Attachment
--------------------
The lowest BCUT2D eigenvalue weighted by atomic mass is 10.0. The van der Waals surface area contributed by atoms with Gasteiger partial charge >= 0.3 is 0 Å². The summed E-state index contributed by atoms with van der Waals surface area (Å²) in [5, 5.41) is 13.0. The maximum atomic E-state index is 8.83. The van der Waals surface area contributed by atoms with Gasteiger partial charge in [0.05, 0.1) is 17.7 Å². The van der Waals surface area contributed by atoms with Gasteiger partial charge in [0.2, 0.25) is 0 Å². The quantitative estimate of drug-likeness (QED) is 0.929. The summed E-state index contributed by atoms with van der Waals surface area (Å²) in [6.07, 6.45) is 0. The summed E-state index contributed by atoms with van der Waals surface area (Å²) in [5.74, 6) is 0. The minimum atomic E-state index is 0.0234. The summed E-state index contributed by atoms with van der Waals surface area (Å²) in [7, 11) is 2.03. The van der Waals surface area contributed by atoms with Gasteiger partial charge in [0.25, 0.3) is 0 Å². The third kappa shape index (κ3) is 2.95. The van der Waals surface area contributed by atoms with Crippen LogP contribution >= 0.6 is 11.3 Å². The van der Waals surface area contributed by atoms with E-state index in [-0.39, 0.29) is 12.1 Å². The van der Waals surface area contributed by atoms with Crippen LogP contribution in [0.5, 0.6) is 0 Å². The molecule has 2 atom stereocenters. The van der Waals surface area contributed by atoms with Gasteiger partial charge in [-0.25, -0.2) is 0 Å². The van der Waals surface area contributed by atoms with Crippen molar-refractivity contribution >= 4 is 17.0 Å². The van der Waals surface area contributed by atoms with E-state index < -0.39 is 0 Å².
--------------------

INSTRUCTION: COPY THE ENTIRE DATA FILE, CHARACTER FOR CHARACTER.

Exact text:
The lowest BCUT2D eigenvalue weighted by atomic mass is 10.0. The van der Waals surface area contributed by atoms with Gasteiger partial charge >= 0.3 is 0 Å². The summed E-state index contributed by atoms with van der Waals surface area (Å²) in [5, 5.41) is 13.0. The maximum atomic E-state index is 8.83. The van der Waals surface area contributed by atoms with Gasteiger partial charge in [0.05, 0.1) is 17.7 Å². The van der Waals surface area contributed by atoms with Gasteiger partial charge in [0.2, 0.25) is 0 Å². The quantitative estimate of drug-likeness (QED) is 0.929. The summed E-state index contributed by atoms with van der Waals surface area (Å²) in [6.07, 6.45) is 0. The summed E-state index contributed by atoms with van der Waals surface area (Å²) in [5.74, 6) is 0. The minimum atomic E-state index is 0.0234. The summed E-state index contributed by atoms with van der Waals surface area (Å²) in [7, 11) is 2.03. The van der Waals surface area contributed by atoms with Gasteiger partial charge in [0.25, 0.3) is 0 Å². The third kappa shape index (κ3) is 2.95. The van der Waals surface area contributed by atoms with Crippen LogP contribution >= 0.6 is 11.3 Å². The van der Waals surface area contributed by atoms with E-state index in [-0.39, 0.29) is 12.1 Å². The van der Waals surface area contributed by atoms with Crippen LogP contribution in [0.5, 0.6) is 0 Å². The molecule has 2 atom stereocenters. The van der Waals surface area contributed by atoms with Gasteiger partial charge in [-0.25, -0.2) is 0 Å². The van der Waals surface area contributed by atoms with Crippen molar-refractivity contribution >= 4 is 17.0 Å². The van der Waals surface area contributed by atoms with E-state index < -0.39 is 0 Å².